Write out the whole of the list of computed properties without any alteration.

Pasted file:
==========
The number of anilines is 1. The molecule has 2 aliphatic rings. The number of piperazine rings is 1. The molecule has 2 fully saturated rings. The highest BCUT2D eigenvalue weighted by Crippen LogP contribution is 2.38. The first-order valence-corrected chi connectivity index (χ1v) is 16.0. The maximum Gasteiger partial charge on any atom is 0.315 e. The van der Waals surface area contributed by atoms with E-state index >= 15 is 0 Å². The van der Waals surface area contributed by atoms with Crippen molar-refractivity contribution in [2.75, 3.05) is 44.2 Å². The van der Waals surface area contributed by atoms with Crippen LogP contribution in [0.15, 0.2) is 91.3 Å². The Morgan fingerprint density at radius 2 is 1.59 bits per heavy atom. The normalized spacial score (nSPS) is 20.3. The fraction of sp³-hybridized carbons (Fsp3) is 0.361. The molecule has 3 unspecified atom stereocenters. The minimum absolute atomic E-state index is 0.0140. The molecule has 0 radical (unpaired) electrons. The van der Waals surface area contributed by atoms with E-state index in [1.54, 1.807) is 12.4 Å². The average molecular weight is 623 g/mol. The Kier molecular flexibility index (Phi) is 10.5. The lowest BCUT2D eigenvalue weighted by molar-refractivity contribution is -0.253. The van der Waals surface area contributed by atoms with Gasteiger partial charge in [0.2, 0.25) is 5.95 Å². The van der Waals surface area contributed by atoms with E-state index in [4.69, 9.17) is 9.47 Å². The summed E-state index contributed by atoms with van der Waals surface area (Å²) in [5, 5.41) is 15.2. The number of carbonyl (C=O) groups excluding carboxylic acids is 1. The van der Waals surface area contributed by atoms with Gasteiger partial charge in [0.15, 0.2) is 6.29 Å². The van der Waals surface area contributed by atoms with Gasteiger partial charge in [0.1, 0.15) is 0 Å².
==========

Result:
The number of anilines is 1. The molecule has 2 aliphatic rings. The number of piperazine rings is 1. The molecule has 2 fully saturated rings. The highest BCUT2D eigenvalue weighted by Crippen LogP contribution is 2.38. The first-order valence-corrected chi connectivity index (χ1v) is 16.0. The maximum Gasteiger partial charge on any atom is 0.315 e. The van der Waals surface area contributed by atoms with E-state index >= 15 is 0 Å². The van der Waals surface area contributed by atoms with Crippen molar-refractivity contribution in [2.75, 3.05) is 44.2 Å². The van der Waals surface area contributed by atoms with Crippen LogP contribution in [0.15, 0.2) is 91.3 Å². The Morgan fingerprint density at radius 2 is 1.59 bits per heavy atom. The normalized spacial score (nSPS) is 20.3. The fraction of sp³-hybridized carbons (Fsp3) is 0.361. The molecule has 3 unspecified atom stereocenters. The minimum absolute atomic E-state index is 0.0140. The molecule has 0 radical (unpaired) electrons. The van der Waals surface area contributed by atoms with E-state index in [1.54, 1.807) is 12.4 Å². The average molecular weight is 623 g/mol. The Kier molecular flexibility index (Phi) is 10.5. The lowest BCUT2D eigenvalue weighted by molar-refractivity contribution is -0.253. The van der Waals surface area contributed by atoms with Gasteiger partial charge in [0.2, 0.25) is 5.95 Å². The van der Waals surface area contributed by atoms with E-state index in [4.69, 9.17) is 9.47 Å². The summed E-state index contributed by atoms with van der Waals surface area (Å²) in [5, 5.41) is 15.2. The number of carbonyl (C=O) groups excluding carboxylic acids is 1. The van der Waals surface area contributed by atoms with Gasteiger partial charge in [0.15, 0.2) is 6.29 Å². The van der Waals surface area contributed by atoms with Gasteiger partial charge in [0.1, 0.15) is 0 Å².